Feeds

Moon orbiter detects pole-plunge hotspots in dark bottom

NASA: LCROSS may have caused 'significant heating'

Intelligent flash storage arrays

Damp squib may nonetheless have caused 'significant local heating'

'Preliminary, uncalibrated' Diviner thermal pics of the strike zone 2 hrs prior and 90 seconds after LCROSS impact. Credit: NASA

Roughly what you'd see if you let off a large bomb in the Cabeus crater.

According to boffin David Paige, boffin-in-charge of the team operating the Diviner thermal scanner mounted on the LRO, the pics above indicate that the LCROSS strikes may not have been the damp squibs they appeared to be visually. As the orbiting spyeye passed above Cabeus just after the impact, it detected two distinct hotspots where the Centaur and the LCROSS Shepherding Spacecraft (SSC) follower drilled in. NASA says this should have resulted in an energy release roughly equivalent to a ton and a half of TNT detonating.

According to Paige, writing at the Diviner blog:

The thermal signature of the impact was clearly detected in all four Diviner thermal mapping channels. Since the LCROSS impact feature is predicted to be significantly smaller than a Diviner footprint, its detection is consistent with the notion that the LCROSS impact resulted in significant local heating of the lunar surface.

Even if very little debris was actually thrown up by the strikes, heating of the surface is good news for the NASA boffins as it should mean that they can get a better analysis of how much water may have been present around the impact sites.

No firm word on the exploitability of the possible ice reserves of the lunar antarctic is expected for some time, however. Meanwhile, NASA is embroiled in a massive bureaucratic effort to decide on a way forward for its manned space programme, as the US government has not budgeted enough money for the planned Constellation rockets'n'spacecraft programme. Constellation was intended to supersede the Space Shuttle and then take humans back to the Moon and onward, perhaps, to Mars. ®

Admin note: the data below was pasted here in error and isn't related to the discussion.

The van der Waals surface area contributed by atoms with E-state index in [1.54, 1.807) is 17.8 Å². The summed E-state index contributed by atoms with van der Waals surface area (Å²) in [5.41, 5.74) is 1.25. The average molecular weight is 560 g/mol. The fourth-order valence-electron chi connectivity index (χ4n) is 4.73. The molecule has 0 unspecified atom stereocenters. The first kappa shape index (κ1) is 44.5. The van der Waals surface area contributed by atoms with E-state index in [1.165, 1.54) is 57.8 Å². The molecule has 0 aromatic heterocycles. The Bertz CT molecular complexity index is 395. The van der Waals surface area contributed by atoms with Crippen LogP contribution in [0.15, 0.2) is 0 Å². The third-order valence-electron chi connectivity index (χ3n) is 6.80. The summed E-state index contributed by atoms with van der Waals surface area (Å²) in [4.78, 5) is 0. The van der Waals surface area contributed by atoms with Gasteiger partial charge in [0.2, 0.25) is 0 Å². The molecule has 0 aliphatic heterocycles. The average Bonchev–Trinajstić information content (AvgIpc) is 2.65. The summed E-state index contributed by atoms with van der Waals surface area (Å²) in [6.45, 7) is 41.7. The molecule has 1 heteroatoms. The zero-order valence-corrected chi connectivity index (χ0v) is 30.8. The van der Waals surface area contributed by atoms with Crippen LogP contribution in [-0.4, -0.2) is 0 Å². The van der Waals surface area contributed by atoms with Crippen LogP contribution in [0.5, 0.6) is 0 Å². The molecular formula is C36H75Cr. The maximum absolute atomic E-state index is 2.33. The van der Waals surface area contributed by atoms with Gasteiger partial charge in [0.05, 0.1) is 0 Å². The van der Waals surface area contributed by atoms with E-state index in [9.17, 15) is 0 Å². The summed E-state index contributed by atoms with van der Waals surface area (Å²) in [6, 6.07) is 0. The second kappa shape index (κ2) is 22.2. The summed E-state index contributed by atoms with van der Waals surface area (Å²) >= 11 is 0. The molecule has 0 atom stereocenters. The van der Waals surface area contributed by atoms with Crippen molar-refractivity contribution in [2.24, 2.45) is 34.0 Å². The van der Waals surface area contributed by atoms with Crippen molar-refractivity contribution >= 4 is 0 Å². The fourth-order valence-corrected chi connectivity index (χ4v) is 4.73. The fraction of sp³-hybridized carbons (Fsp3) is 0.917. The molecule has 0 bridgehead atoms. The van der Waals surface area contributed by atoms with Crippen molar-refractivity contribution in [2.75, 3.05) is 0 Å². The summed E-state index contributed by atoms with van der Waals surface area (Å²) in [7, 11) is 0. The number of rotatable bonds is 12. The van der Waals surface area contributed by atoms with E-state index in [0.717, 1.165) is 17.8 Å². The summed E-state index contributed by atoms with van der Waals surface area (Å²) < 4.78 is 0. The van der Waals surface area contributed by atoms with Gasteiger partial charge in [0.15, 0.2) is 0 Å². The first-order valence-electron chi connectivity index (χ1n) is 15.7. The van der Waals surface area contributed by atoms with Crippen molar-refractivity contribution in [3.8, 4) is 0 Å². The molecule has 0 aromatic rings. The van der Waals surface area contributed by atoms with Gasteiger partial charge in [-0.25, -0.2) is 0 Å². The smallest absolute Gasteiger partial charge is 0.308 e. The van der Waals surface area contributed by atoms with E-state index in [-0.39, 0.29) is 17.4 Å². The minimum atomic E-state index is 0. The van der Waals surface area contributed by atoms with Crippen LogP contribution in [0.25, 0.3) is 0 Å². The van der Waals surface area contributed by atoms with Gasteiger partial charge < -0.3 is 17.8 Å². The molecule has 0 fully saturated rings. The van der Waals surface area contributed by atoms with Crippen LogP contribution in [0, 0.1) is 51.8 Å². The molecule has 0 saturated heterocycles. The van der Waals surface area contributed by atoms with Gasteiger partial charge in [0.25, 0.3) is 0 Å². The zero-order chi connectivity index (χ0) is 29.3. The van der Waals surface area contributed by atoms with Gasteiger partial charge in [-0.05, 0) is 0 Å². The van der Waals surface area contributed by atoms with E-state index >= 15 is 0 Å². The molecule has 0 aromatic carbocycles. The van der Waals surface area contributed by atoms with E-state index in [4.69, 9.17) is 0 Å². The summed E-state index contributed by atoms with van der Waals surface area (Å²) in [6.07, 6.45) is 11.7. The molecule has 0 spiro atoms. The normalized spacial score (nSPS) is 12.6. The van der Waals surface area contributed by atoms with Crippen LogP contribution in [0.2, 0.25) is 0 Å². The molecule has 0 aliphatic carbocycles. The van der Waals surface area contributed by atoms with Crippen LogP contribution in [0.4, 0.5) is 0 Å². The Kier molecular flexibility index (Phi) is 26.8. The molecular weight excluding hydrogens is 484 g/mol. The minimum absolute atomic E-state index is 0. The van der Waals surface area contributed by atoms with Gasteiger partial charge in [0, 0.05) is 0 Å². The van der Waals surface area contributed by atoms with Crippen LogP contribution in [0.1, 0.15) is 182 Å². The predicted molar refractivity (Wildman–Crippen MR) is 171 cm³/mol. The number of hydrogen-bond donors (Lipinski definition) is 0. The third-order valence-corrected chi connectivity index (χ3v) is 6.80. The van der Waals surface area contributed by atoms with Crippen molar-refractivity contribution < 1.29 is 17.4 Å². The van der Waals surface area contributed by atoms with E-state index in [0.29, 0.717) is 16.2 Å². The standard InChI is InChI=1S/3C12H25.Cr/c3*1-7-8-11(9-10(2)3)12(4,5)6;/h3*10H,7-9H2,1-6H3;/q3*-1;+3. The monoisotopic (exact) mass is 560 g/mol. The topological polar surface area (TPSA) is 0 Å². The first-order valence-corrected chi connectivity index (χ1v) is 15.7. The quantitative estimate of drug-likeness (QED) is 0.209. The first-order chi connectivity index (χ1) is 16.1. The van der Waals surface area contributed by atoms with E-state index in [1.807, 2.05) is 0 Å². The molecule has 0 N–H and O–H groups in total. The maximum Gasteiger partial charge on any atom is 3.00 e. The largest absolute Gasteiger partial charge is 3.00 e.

Providing a secure and efficient Helpdesk

More from The Register

next story
GRAV WAVE DRAMA: 'Big Bang echo' may have been grit on the scanner – boffins
Exit Planet Dust on faster-than-light expansion of universe
SpaceX Dragon cargo truck flies 3D printer to ISS: Clawdown in 3, 2...
Craft berths at space station with supplies, experiments, toys
That glass of water you just drank? It was OLDER than the SUN
One MEELLION years older. Some of it anyway
NASA rover Curiosity drills HOLE in MARS 'GOLF COURSE'
Joins 'traffic light' and perfect stony sphere on the Red Planet
Big dinosaur wowed females with its ENORMOUS HOOTER
That's right, Doris, I've got biggest snout in the prehistoric world
Japanese volcano eruption reportedly leaves 31 people presumed dead
Hopes fade of finding survivors on Mount Ontake
Relive the death of Earth over and over again in Extinction Game
Apocalypse now, and tomorrow, and the next day, and the day after that ...
prev story

Whitepapers

A strategic approach to identity relationship management
ForgeRock commissioned Forrester to evaluate companies’ IAM practices and requirements when it comes to customer-facing scenarios versus employee-facing ones.
Storage capacity and performance optimization at Mizuno USA
Mizuno USA turn to Tegile storage technology to solve both their SAN and backup issues.
High Performance for All
While HPC is not new, it has traditionally been seen as a specialist area – is it now geared up to meet more mainstream requirements?
Beginner's guide to SSL certificates
De-mystify the technology involved and give you the information you need to make the best decision when considering your online security options.
Security for virtualized datacentres
Legacy security solutions are inefficient due to the architectural differences between physical and virtual environments.